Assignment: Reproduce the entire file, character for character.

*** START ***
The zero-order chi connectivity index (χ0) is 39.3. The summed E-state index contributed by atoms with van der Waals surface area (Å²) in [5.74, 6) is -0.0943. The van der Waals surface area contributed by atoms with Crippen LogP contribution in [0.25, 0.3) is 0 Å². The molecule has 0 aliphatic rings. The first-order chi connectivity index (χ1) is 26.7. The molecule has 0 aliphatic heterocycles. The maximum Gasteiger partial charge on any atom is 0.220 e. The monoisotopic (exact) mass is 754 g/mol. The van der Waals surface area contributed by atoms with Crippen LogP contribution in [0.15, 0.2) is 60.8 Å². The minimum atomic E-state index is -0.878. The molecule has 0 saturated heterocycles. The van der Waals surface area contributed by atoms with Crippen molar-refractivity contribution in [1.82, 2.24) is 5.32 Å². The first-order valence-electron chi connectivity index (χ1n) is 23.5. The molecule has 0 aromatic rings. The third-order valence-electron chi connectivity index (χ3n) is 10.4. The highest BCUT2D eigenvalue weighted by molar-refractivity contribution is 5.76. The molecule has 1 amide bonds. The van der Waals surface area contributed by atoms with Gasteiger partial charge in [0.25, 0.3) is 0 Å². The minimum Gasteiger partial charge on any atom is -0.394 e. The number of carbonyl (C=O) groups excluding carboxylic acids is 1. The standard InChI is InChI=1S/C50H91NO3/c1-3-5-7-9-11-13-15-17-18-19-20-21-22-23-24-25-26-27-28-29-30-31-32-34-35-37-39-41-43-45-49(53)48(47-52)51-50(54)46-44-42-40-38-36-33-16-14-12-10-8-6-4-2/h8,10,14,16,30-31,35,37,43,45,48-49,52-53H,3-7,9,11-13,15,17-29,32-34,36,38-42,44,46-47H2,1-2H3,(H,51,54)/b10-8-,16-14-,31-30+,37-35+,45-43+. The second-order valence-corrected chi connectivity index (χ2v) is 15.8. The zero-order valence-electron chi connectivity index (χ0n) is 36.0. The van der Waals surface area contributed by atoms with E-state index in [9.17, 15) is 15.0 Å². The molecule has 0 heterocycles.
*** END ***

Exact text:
The zero-order chi connectivity index (χ0) is 39.3. The summed E-state index contributed by atoms with van der Waals surface area (Å²) in [5.74, 6) is -0.0943. The van der Waals surface area contributed by atoms with Crippen LogP contribution in [0.25, 0.3) is 0 Å². The molecule has 0 aliphatic rings. The first-order chi connectivity index (χ1) is 26.7. The molecule has 0 aliphatic heterocycles. The maximum Gasteiger partial charge on any atom is 0.220 e. The monoisotopic (exact) mass is 754 g/mol. The van der Waals surface area contributed by atoms with Crippen LogP contribution in [0.15, 0.2) is 60.8 Å². The minimum atomic E-state index is -0.878. The molecule has 0 saturated heterocycles. The van der Waals surface area contributed by atoms with Crippen molar-refractivity contribution in [1.82, 2.24) is 5.32 Å². The first-order valence-electron chi connectivity index (χ1n) is 23.5. The molecule has 0 aromatic rings. The third-order valence-electron chi connectivity index (χ3n) is 10.4. The highest BCUT2D eigenvalue weighted by molar-refractivity contribution is 5.76. The molecule has 1 amide bonds. The van der Waals surface area contributed by atoms with Gasteiger partial charge in [0.25, 0.3) is 0 Å². The minimum Gasteiger partial charge on any atom is -0.394 e. The number of carbonyl (C=O) groups excluding carboxylic acids is 1. The standard InChI is InChI=1S/C50H91NO3/c1-3-5-7-9-11-13-15-17-18-19-20-21-22-23-24-25-26-27-28-29-30-31-32-34-35-37-39-41-43-45-49(53)48(47-52)51-50(54)46-44-42-40-38-36-33-16-14-12-10-8-6-4-2/h8,10,14,16,30-31,35,37,43,45,48-49,52-53H,3-7,9,11-13,15,17-29,32-34,36,38-42,44,46-47H2,1-2H3,(H,51,54)/b10-8-,16-14-,31-30+,37-35+,45-43+. The second-order valence-corrected chi connectivity index (χ2v) is 15.8. The zero-order valence-electron chi connectivity index (χ0n) is 36.0. The van der Waals surface area contributed by atoms with E-state index in [9.17, 15) is 15.0 Å². The molecule has 0 heterocycles.